The Balearic Islands (los Baleares in Spanish) were named after the crack-shot sling-throwers the Greeks tried to dodge when they first visited. You can't blame the locals for being tooled up: the islands have been invaded by just about every sea-faring nation in history, from the Carthaginians to the Moors, from the Romans to the British, from the Vikings to the Catalans, who left their language as the local dialect.
The latest set of intruders are the millions of (largely German and British) holiday-makers who arrive every summer to party by night and sleep on the beach during the day in Ibiza or Mallorca, or to chill out in Menorca or Formentera. Most ignore the islands' football team, but some intrepid fans do travel to see the Balearics' sole Primera representatives, Real Mallorca, in action.
The islands have been home to a number of celebrities over the years, from the sublime (Robert Graves, Chopin, George Sand, Anias Nin and Joan Míro) to the conspicuous (Michael Douglas, Claudia Schiffer, James Blunt).
The more discerning guests stay far from the madding tourists, away from the sandy strands: each island has remote, mountainous, pine-tree-lined nature spots which make the area ideal for hiking or musing on the nature of life. There are also plenty of facilities for golfers and sub-aqua enthusiasts.
The easily-accessible capital of the islands is Palma, on the west coast of Mallorca. For most package tourists Palma is just a stopping-off point before getting a bus or a taxi to their accommodation – typically, the Brit hotspot S'Arenal to the east, or German-crammed Magaluf to the west.
But the city (with 300,000 inhabitants, easily the biggest in the Balearics) is actually a rather sophisticated place, with a huge medieval cathedral, an ever-increasing number of interesting art galleries and a night-life that doesn't involve frequent trips to the dentist's chair. There's even a jazz club in the warren of streets next to the cathedral, as well as a handful of British pubs which keep you informed of the proceedings in the Bolton-Arsenal game.
With apologies to the English teams who regularly tour Ibiza pre-season, the most celebrated visitors to the Balearics are the footballers who arrive every fortnight to play Mallorca, currently enjoying their golden age with eight consecutive seasons in the top flight under their belts and a replica of the Copa del Rey (won in 2002) in the trophy cabinet.
Mallorca don't have any significant local rivals, although - as in most places - the visits of Barça and Real Madrid are particularly eagerly-awaited. "Barça, f**k yourselves" is a favourite chant, if not the most imaginative ever.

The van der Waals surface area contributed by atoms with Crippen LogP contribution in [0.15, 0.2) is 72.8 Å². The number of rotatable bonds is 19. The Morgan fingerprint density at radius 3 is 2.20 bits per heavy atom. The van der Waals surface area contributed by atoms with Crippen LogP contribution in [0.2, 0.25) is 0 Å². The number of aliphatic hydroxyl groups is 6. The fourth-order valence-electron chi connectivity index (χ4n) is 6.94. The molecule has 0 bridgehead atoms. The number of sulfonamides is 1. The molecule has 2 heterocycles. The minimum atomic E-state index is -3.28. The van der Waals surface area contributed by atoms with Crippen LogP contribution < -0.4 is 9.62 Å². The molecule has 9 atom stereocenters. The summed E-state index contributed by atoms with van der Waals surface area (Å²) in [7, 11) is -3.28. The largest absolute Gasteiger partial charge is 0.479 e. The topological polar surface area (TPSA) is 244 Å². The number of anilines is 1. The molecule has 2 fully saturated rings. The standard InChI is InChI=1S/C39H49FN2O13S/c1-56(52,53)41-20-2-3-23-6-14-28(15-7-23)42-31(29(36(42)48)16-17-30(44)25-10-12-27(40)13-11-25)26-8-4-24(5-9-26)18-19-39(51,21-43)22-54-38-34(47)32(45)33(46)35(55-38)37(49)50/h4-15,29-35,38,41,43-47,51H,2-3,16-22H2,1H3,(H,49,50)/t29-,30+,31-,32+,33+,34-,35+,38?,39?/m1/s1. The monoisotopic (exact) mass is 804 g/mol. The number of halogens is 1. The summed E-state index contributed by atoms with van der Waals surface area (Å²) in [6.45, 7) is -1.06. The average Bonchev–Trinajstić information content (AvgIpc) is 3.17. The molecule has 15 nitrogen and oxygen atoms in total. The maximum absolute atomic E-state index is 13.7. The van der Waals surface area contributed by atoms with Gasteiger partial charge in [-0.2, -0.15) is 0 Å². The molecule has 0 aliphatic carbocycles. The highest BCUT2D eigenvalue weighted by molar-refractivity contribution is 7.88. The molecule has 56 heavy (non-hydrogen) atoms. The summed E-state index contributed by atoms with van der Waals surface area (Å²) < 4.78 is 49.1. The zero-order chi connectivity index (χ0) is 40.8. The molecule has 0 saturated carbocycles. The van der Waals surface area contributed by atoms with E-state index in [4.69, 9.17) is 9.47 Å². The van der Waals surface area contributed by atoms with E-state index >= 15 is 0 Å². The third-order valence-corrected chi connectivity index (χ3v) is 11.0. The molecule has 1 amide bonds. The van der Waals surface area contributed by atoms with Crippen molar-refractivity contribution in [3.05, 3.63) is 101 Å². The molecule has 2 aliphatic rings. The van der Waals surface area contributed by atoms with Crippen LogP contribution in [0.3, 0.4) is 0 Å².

With the football season starting right at the end of August, most package tourists will miss the chance to watch Mallorca. However, with the temperatures staying into the 20's into November and budget flights heading to Palma airport all year round, it's a great location for weekend tourists who want to include a Primera game in their itinerary – especially as match tickets are usually readily available from the Son Moix taquillas in the days before the match.
Mallorca, the largest of the Balearic Islands, is first and foremost a
party island. Sun, sea, sand and booze are all here in plentiful
supply, but dig a little deeper and you'll discover Mallorca has much
more to offer.
Most of the development hugs the east coast, leaving the rest of the
island relatively untouched. Palma, home of Real Mallorca and the
Balearics' only true city, is historic and often astounds tourists with
its Gothic architecture.
The north-west coast is rugged and bare, with unkempt cove beaches in
stark contrast to those on the east coast teeming with more than eight
million tourists a year.
The airport is 11km east of Palma, the capital of the newly-established
Balearic Islands' autonomous region. The airport is connected to the
surrounding coast by a motorway – and there is a shuttle bus to the
coast costing 1,80 (if you're feeling particularly flush, it's 15 for a
taxi). Ferries from Mallorca call at Valencia, Barcelona, Ibiza and
Menorca: (0034) 971 323 007.
At the ferry port in La Savina: (0034) 971 322 057.
Tito's, Placa Gomila 3, (0034) 971 730 017. This ultramodern nightclub
is unmissable for house and garage fans. In summer, Tito's is rammed
with tourists from the world over.
SOMETHING A LITTLE DIFFERENT
At the town of Porto Cristo you'll find two sets of caves: Coves des
Hams and Coves del Drac. Should you take the guided tour, you will be able to enjoy listening to the classical musicians on the
Festa de Nostra Senyora de la Victoria, in mid-May. Centres around the
re-enactment of historic battles between Christians and infidels
(Turkish Pirates) in 1561. After the battle people fire rifles in air,
before getting nicely drunk.
Check your Balearics with our interactive map. Click the club badge for a club guide.
For regular updates on the crazy world of Spanish football, see our blog La Liga Loca
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